Does this mean I’m actually, without question, becoming happy here? Just when things get frustrating and too too much — I owe money, the bank calls me to try but not actually succeed at explaining why they haven’t given me my account yet, I spend too much money on weekend food outings, I miss my family, etc — I realize that February was a good month, and I can only imagine that March, April and May are going to be even better, considering that SPRING is coming! And is here! And friends are coming to visit! And my parents will be here in less than a month!

Joy, joy, infinite joy.

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Nothing really significant happened to me since that party on Friday night. I mean, really, I slept for 24 of the past 48 hours. It was much needed sleep and I definitely will be full of life tomorrow, but right now I just feel like I had a most unproductive weekend.

I did manage to go for a run everyday, and finally buy more groceries — most shops are closed on Sundays here in la belle France — which in itself was a major victory. I also did a lot of reading and cooking and relaxing, so I guess while lacking sheer productive output, this weekend was a much-needed rest after a busy week.

I’m now plotting out several lazy — and inexpensive — day trips in the city for my week of nothing, the kind of day trips where I won’t have to spend any money and I can see interesting things without wasting the whole day. If the weather stays grey rather than rainy, I might head over to Père la Chaise, the big cemetery in Eastern Paris where many famous people are famously buried — Jim Morrison, Oscar Wilde, etc. — and maybe go to the Musée d’Orsay later on in the week, because I think it is free for students with a carte d’etudiant — of which I now proudly an owner, 200 euros later.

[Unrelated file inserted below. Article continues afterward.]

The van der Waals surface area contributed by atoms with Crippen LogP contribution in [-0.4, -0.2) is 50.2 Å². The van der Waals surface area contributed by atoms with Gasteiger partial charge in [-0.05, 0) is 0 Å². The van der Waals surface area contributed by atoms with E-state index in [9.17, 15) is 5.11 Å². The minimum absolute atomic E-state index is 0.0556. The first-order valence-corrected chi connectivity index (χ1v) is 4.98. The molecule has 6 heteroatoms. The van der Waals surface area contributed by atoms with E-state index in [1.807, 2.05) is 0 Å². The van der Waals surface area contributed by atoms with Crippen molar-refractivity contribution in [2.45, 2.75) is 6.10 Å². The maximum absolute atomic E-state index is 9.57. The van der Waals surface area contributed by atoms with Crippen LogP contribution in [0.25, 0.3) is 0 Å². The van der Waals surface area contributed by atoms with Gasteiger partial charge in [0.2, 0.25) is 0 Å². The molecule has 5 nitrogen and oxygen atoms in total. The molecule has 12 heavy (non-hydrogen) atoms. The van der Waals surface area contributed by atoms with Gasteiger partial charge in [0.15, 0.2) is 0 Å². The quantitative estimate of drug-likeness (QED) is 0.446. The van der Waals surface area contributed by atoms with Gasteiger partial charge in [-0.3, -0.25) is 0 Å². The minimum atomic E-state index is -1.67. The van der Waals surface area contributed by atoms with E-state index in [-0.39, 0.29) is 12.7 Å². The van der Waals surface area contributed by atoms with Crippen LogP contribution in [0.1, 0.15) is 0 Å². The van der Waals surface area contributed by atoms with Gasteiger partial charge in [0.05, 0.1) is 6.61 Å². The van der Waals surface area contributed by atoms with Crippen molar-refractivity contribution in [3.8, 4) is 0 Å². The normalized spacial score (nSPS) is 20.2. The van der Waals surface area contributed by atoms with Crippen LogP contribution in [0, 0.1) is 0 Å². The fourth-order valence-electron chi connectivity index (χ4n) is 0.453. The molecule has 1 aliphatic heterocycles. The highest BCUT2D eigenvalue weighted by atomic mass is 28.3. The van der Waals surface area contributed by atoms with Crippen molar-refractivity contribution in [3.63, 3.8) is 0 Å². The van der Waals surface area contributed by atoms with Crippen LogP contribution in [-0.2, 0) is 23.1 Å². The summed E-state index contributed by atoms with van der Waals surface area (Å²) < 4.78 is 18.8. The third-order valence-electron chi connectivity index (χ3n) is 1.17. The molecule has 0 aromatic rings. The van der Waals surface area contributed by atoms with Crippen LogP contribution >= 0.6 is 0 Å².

If anything, I might just go the cafés in this quartier, order a cup of coffee, and read and write and watch people as they walk by. There’s a great little café called the Liszt close to my apartment, and the Gare de l’Est area nearby has a lot of big cafés that are perfect for people watching. I have 4 or 5 days to kill. Why not do something interesting? And cheap?

I also might try and find Parc aux Buttes Charmantes tomorrow morning on my run. I tried today, but I just couldn’t find it and got lost. Fortunately, when you use a canal as your landmark, it’s hard to get really lost. I’ve found that if I use significant landmarks on my runs here, I’ll always find my way home. Things like La Bastille, la Place de la Republique and the Canal St. Martin are all large, noticeable things that both I and other random pedestrians know, so I am ever lost, I will just ask where these things are and head that way.

I do feel sorry for that woman who stopped me earlier this evening for directions in my friend’s neighborhood. While I might look like I know where I’m going, I really have no clue.

I think that’s the key to Paris. Pretend like you know what’s going on, and even if you don’t, no one does, so you can all pretend together.

It’s like one big game — there was even an elaborately staged puppet show on the metro this evening, complete with keyboards and music and speakers and everything — of imaginary fantasy. Sometimes I don’t believe I’m in a real place.

But I have 4 days this week, and 5 months after that, to really figure things out. Then maybe I won’t have to pretend anymore.